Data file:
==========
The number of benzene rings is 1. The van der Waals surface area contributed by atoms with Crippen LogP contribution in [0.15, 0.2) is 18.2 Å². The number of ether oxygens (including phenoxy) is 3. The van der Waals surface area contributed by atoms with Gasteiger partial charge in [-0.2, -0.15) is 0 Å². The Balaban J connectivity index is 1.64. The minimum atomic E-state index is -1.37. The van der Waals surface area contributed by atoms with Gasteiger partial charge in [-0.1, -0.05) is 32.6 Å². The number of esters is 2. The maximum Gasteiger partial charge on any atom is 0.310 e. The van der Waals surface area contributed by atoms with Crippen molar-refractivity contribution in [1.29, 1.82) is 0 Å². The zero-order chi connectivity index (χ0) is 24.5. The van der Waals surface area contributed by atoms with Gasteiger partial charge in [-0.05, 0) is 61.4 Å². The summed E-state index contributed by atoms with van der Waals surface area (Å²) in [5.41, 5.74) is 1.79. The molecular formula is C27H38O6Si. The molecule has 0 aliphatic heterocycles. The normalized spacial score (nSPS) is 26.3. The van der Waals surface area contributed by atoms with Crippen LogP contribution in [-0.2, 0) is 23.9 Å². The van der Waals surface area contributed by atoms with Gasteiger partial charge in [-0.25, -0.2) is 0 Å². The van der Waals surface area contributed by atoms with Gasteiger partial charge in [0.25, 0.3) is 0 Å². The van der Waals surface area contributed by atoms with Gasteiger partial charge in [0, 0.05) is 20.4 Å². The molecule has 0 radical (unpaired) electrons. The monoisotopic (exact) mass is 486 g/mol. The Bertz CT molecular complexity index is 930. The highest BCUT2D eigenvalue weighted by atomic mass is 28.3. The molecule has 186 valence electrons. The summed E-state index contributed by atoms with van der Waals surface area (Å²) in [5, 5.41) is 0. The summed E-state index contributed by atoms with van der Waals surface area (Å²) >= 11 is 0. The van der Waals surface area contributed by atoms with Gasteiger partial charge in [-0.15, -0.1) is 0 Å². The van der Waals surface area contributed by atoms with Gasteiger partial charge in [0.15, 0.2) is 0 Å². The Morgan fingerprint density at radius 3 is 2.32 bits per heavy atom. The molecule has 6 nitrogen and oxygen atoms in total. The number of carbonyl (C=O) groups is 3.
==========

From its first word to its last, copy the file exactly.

The number of benzene rings is 1. The van der Waals surface area contributed by atoms with Crippen LogP contribution in [0.15, 0.2) is 18.2 Å². The number of ether oxygens (including phenoxy) is 3. The van der Waals surface area contributed by atoms with Gasteiger partial charge in [-0.2, -0.15) is 0 Å². The Balaban J connectivity index is 1.64. The minimum atomic E-state index is -1.37. The van der Waals surface area contributed by atoms with Gasteiger partial charge in [-0.1, -0.05) is 32.6 Å². The number of esters is 2. The maximum Gasteiger partial charge on any atom is 0.310 e. The van der Waals surface area contributed by atoms with Crippen molar-refractivity contribution in [1.29, 1.82) is 0 Å². The zero-order chi connectivity index (χ0) is 24.5. The van der Waals surface area contributed by atoms with Gasteiger partial charge in [-0.05, 0) is 61.4 Å². The summed E-state index contributed by atoms with van der Waals surface area (Å²) in [5.41, 5.74) is 1.79. The molecular formula is C27H38O6Si. The molecule has 0 aliphatic heterocycles. The normalized spacial score (nSPS) is 26.3. The van der Waals surface area contributed by atoms with Crippen LogP contribution in [-0.2, 0) is 23.9 Å². The van der Waals surface area contributed by atoms with Gasteiger partial charge in [-0.25, -0.2) is 0 Å². The van der Waals surface area contributed by atoms with Gasteiger partial charge in [0.25, 0.3) is 0 Å². The van der Waals surface area contributed by atoms with Gasteiger partial charge in [0, 0.05) is 20.4 Å². The molecule has 0 radical (unpaired) electrons. The monoisotopic (exact) mass is 486 g/mol. The Bertz CT molecular complexity index is 930. The highest BCUT2D eigenvalue weighted by atomic mass is 28.3. The molecule has 186 valence electrons. The summed E-state index contributed by atoms with van der Waals surface area (Å²) in [5, 5.41) is 0. The summed E-state index contributed by atoms with van der Waals surface area (Å²) >= 11 is 0. The van der Waals surface area contributed by atoms with Gasteiger partial charge in [-0.15, -0.1) is 0 Å². The van der Waals surface area contributed by atoms with Gasteiger partial charge in [0.15, 0.2) is 0 Å². The Morgan fingerprint density at radius 3 is 2.32 bits per heavy atom. The molecule has 6 nitrogen and oxygen atoms in total. The number of carbonyl (C=O) groups is 3.